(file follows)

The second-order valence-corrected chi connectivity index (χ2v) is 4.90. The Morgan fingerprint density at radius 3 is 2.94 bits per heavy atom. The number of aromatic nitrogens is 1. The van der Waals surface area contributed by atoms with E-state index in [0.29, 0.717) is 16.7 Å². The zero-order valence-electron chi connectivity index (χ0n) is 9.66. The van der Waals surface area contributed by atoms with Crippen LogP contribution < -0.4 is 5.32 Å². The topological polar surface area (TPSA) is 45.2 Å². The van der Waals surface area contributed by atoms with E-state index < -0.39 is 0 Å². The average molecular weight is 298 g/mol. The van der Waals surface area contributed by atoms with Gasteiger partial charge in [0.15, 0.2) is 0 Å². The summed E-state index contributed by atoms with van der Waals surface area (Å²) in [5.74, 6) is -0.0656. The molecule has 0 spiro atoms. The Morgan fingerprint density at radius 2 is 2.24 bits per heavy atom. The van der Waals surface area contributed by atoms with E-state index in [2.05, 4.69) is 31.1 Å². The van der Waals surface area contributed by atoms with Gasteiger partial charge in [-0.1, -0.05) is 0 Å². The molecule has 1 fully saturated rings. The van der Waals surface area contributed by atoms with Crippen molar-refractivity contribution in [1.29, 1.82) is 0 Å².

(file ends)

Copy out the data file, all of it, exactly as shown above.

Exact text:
The second-order valence-corrected chi connectivity index (χ2v) is 4.90. The Morgan fingerprint density at radius 3 is 2.94 bits per heavy atom. The number of aromatic nitrogens is 1. The van der Waals surface area contributed by atoms with E-state index in [0.29, 0.717) is 16.7 Å². The zero-order valence-electron chi connectivity index (χ0n) is 9.66. The van der Waals surface area contributed by atoms with Crippen LogP contribution < -0.4 is 5.32 Å². The topological polar surface area (TPSA) is 45.2 Å². The van der Waals surface area contributed by atoms with E-state index < -0.39 is 0 Å². The average molecular weight is 298 g/mol. The van der Waals surface area contributed by atoms with Gasteiger partial charge in [0.15, 0.2) is 0 Å². The summed E-state index contributed by atoms with van der Waals surface area (Å²) in [5.74, 6) is -0.0656. The molecule has 0 spiro atoms. The Morgan fingerprint density at radius 2 is 2.24 bits per heavy atom. The van der Waals surface area contributed by atoms with E-state index in [2.05, 4.69) is 31.1 Å². The van der Waals surface area contributed by atoms with Gasteiger partial charge in [-0.1, -0.05) is 0 Å². The molecule has 1 fully saturated rings. The van der Waals surface area contributed by atoms with Crippen molar-refractivity contribution in [1.29, 1.82) is 0 Å².